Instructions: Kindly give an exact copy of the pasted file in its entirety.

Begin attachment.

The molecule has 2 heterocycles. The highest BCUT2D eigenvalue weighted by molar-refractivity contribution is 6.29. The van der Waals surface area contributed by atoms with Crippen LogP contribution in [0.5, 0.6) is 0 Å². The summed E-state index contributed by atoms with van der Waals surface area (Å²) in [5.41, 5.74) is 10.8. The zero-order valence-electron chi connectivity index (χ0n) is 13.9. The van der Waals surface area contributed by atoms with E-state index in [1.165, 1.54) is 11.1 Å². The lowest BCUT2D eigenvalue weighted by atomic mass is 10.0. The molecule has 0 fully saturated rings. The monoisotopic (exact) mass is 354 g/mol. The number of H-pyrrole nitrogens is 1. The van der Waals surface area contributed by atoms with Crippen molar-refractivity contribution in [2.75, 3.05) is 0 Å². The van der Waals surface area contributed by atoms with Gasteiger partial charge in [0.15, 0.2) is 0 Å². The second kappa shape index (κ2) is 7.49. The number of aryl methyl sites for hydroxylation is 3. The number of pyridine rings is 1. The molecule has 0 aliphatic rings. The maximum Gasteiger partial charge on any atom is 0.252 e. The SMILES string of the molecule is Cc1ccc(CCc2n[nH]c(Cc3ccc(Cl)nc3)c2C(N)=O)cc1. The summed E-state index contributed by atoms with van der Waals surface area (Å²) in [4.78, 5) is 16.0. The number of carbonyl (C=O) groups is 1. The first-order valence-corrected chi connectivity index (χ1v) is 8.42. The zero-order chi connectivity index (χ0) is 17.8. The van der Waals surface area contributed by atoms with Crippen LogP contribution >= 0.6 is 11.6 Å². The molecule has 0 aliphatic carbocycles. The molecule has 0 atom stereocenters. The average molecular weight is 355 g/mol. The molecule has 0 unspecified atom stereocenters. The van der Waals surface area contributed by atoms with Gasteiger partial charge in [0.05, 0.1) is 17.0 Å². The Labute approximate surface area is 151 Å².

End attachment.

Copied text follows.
The molecule has 2 heterocycles. The highest BCUT2D eigenvalue weighted by molar-refractivity contribution is 6.29. The van der Waals surface area contributed by atoms with Crippen LogP contribution in [0.5, 0.6) is 0 Å². The summed E-state index contributed by atoms with van der Waals surface area (Å²) in [5.41, 5.74) is 10.8. The zero-order valence-electron chi connectivity index (χ0n) is 13.9. The van der Waals surface area contributed by atoms with E-state index in [1.165, 1.54) is 11.1 Å². The lowest BCUT2D eigenvalue weighted by atomic mass is 10.0. The molecule has 0 fully saturated rings. The monoisotopic (exact) mass is 354 g/mol. The number of H-pyrrole nitrogens is 1. The van der Waals surface area contributed by atoms with Crippen molar-refractivity contribution in [2.75, 3.05) is 0 Å². The van der Waals surface area contributed by atoms with Gasteiger partial charge in [0.15, 0.2) is 0 Å². The second kappa shape index (κ2) is 7.49. The number of aryl methyl sites for hydroxylation is 3. The number of pyridine rings is 1. The molecule has 0 aliphatic rings. The maximum Gasteiger partial charge on any atom is 0.252 e. The SMILES string of the molecule is Cc1ccc(CCc2n[nH]c(Cc3ccc(Cl)nc3)c2C(N)=O)cc1. The summed E-state index contributed by atoms with van der Waals surface area (Å²) in [4.78, 5) is 16.0. The number of carbonyl (C=O) groups is 1. The first-order valence-corrected chi connectivity index (χ1v) is 8.42. The zero-order chi connectivity index (χ0) is 17.8. The van der Waals surface area contributed by atoms with Crippen LogP contribution >= 0.6 is 11.6 Å². The molecule has 0 aliphatic carbocycles. The molecule has 0 atom stereocenters. The average molecular weight is 355 g/mol. The molecule has 0 unspecified atom stereocenters. The van der Waals surface area contributed by atoms with Gasteiger partial charge in [0.05, 0.1) is 17.0 Å². The Labute approximate surface area is 151 Å².